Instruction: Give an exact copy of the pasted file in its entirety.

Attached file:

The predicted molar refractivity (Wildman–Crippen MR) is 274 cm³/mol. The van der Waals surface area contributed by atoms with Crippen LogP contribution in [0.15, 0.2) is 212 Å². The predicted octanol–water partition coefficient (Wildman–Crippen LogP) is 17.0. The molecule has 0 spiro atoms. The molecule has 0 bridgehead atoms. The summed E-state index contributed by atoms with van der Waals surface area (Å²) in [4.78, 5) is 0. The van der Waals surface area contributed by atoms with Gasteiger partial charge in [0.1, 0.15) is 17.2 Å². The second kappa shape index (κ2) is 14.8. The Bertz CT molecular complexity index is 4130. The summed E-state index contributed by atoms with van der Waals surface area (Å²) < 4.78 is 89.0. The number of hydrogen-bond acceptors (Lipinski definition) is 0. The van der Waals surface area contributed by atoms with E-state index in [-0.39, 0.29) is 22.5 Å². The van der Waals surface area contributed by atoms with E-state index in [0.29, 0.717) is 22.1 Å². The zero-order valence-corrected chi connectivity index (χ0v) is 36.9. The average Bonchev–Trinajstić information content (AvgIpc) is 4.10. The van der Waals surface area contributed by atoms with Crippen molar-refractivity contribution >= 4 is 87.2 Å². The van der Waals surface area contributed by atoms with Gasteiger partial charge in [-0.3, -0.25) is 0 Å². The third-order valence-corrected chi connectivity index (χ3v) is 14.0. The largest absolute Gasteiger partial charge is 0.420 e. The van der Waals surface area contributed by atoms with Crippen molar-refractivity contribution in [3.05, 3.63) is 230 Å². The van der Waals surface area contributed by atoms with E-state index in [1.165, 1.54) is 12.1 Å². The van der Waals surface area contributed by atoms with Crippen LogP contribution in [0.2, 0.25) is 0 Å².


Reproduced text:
The predicted molar refractivity (Wildman–Crippen MR) is 274 cm³/mol. The van der Waals surface area contributed by atoms with Crippen LogP contribution in [0.15, 0.2) is 212 Å². The predicted octanol–water partition coefficient (Wildman–Crippen LogP) is 17.0. The molecule has 0 spiro atoms. The molecule has 0 bridgehead atoms. The summed E-state index contributed by atoms with van der Waals surface area (Å²) in [4.78, 5) is 0. The van der Waals surface area contributed by atoms with Gasteiger partial charge in [0.1, 0.15) is 17.2 Å². The second kappa shape index (κ2) is 14.8. The Bertz CT molecular complexity index is 4130. The summed E-state index contributed by atoms with van der Waals surface area (Å²) < 4.78 is 89.0. The number of hydrogen-bond acceptors (Lipinski definition) is 0. The van der Waals surface area contributed by atoms with E-state index in [-0.39, 0.29) is 22.5 Å². The van der Waals surface area contributed by atoms with E-state index in [0.29, 0.717) is 22.1 Å². The zero-order valence-corrected chi connectivity index (χ0v) is 36.9. The average Bonchev–Trinajstić information content (AvgIpc) is 4.10. The van der Waals surface area contributed by atoms with Crippen molar-refractivity contribution >= 4 is 87.2 Å². The van der Waals surface area contributed by atoms with Gasteiger partial charge in [-0.3, -0.25) is 0 Å². The third-order valence-corrected chi connectivity index (χ3v) is 14.0. The largest absolute Gasteiger partial charge is 0.420 e. The van der Waals surface area contributed by atoms with Crippen molar-refractivity contribution in [3.05, 3.63) is 230 Å². The van der Waals surface area contributed by atoms with E-state index in [1.165, 1.54) is 12.1 Å². The van der Waals surface area contributed by atoms with Crippen LogP contribution in [0.2, 0.25) is 0 Å².